We arrived in Istanbul at 3pm and managed to find our way to our hotel in Sultanahmet using the public tram. We got off at the bus station first to confirm and pay for our booking of the overnight bus from Pamukkale to Cappodoccia at the Metro Turizm office.
My first introduction to Istanbul: It was hot and busy. Luggage in tow, we came up the escalator at the bus station looking for the office, which is when we were accosted by a young Turkish man. He asked us where we wanted to go, and being the cynical South Africans we are, we immediately went on the defensive thinking that he was trying to lure us somewhere, or book some or other tour with him. I replied that we were fine, we had already booked something and we didn’t need any help (when it was quite obvious that we were very lost). He was insistent and kept asking us where wanted to go – I finally relented and told him and he directed us to the correct Metro Turizm office (as there were many). The Turkish people are VERY helpful and kind.
Back on the tram to Sultanahmet to find our hotel, Sultanahmet Suite Life, another young Turkish volunteer helped us locate our hotel on our map and thankfully it was within walking distance to the main tram stop. We chose the Sultanahmet district instead of the newer, more modern side of Taksim because we wanted to be in close proximity to all the major historical sites.
We finally reached our hotel Sultanahmet Suite Life Hotel, a review of this can be found on Tripadvisor:
The evening was cool and clear – we took a walk to see the town and have dinner. We came upon the Blue Mosque which was closed for the day but we took some fabulous pictures outside:
We found a lovely restaurant outside of the Ayasofya hamam where there was live Turkish music and whirling dervishes. We had our first Turkish tea and smoked a hookah pipe underneath the stars and enjoyed the beautiful show.
We woke up early to start our day of touring all the major sites:
We began at the infamous Topkapi Palace where you are allowed a glimpse into the life of a wealthy sultan! We packed our guidebook and did our own tour. You need at least 2 hours to see the main places including the Harem (which you pay extra for). The highlight for me was having a look at all the beautiful clocks, jewels and gifts that were exchanged between the wealthy of the Ottomon Empire displayed in the Imperial court.
Next up was the Ayasofya, a huge imposing Roman basilica built in the 6th century that was turned into a Mosque after the invasion of the Ottomons in the 15th century. Now it is a museum that has very beautiful mosaics (go up the ramp to the top). There is very little ventilation making it hot and stuffy, there was construction underway and it is devoid of markings/ explanation boards so a guide would probably be needed here.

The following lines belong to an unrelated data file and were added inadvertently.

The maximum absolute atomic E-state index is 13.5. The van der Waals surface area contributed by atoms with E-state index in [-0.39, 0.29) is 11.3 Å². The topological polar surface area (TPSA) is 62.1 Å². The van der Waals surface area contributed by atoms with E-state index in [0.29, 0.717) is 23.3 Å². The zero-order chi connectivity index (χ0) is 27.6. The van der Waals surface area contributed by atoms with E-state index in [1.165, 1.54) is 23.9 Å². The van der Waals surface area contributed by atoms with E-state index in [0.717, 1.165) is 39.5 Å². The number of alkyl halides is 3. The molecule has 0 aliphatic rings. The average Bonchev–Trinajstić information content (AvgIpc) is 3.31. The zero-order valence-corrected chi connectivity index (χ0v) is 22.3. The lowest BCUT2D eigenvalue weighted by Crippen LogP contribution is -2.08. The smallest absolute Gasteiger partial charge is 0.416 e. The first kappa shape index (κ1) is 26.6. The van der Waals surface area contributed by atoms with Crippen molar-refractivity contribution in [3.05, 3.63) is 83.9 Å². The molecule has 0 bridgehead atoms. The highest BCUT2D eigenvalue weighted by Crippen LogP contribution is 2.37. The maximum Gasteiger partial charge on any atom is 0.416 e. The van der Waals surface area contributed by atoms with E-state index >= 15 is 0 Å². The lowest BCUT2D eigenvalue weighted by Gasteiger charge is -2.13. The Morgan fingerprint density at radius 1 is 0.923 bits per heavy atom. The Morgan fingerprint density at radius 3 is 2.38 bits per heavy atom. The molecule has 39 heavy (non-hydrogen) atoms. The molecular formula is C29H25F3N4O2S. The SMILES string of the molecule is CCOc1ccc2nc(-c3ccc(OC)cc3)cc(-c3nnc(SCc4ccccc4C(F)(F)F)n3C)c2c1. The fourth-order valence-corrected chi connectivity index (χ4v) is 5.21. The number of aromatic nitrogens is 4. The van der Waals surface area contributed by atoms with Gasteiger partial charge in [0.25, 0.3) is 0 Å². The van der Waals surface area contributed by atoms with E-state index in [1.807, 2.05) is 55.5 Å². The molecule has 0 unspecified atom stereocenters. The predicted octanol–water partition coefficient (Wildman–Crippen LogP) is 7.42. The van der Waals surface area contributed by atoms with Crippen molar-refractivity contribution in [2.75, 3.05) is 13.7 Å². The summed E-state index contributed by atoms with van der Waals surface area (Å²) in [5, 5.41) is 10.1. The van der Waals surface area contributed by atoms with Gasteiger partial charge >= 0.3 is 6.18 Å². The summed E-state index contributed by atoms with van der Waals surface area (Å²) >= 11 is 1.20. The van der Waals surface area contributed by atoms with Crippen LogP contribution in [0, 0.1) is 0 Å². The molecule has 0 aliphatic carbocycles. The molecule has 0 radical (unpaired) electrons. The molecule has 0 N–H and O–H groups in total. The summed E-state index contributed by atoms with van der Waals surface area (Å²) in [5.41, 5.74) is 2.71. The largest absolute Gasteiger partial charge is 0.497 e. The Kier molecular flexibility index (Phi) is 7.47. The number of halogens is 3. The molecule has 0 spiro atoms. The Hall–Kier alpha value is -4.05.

We left to have lunch at one of the many kebab houses in Sultanahmet and then took a break from the midday sun by going to the Basilica Cistern. .
This is an impressive underground water supply system built by the Romans. Massive pillars, very moody lighting and those Medusa head statues gave it a strange atmosphere that I loved! It shouldn’t take too much time to see, 20 minutes depending on the crowds, but the coolness was a welcome relief (that and pistachio ice cream!) from the hot sun.
We took a walk to see the Hippodrome, it’s a central area that has tall obelisks with hieroglyphics and some other interesting artefacts from the time of Theodosius (the great Roman emperor who ruled from 379-395) which Hubster found particularly interesting.
We went to the Blue Mosque. Please wear long pants (both women AND men) and a scarf (if you are a woman), unless you want to lose your place in the long line to put on the ones they have available, they will turn you away from the entrance if you do not have the correct attire. Remove your shoes and put in the packet they provide for it. Don’t know if it was just us but we found it very underwhelming. It was packed and had a smell of old Cheetos inside with all the sweaty, smelly tourist feet. I couldn’t appreciate the architecture because of the lights suspended from the ceiling.
We then took a tram to the Grand Bazaar, lots of shops selling very similar things. I had wanted those lovely mosaic lamp chandeliers but it would never have survived the remaining trip in my luggage and the cost of shipping to South Africa would cost almost the same amount as the product so after haggling with some very aggressive sellers we decided against buying it.
We were now thoroughly exhausted but I wanted to experience a Turkish bath! We went to the Cemberlitas Hamami, which is close to the Grand Bazaar. It was an interesting experience, I think I would have enjoyed it alot more were it were it not for the bad service. You can see my review on Tripadvisor at the following link:
We arrived back in Istanbul at approximately 10am. After checking in, we headed straight for the Eminonu pier via the tram to get a Bosphorus cruise.
See my Tripadvisor review here for more info: http://www.tripadvisor.co.za/ShowUserReviews-g293974-d1657485-r232064860-Bosphorus_Strait-Istanbul.html#REVIEWS
Don’t forget to have freshly fried fish in a roll and drink some ayran at the harbour!
Afterwards, we went to Taksim square. This is the modern side of Turkey with fancy buildings and stores. All the designer shops are here and you can easily spend a whole day shopping. There is also a much better variety of cuisine which was a welcome relief as we were kebabed out!
Let me know if you need any further information, or have any questions or comments below!
……Next Post: Selcuk and Ephesus!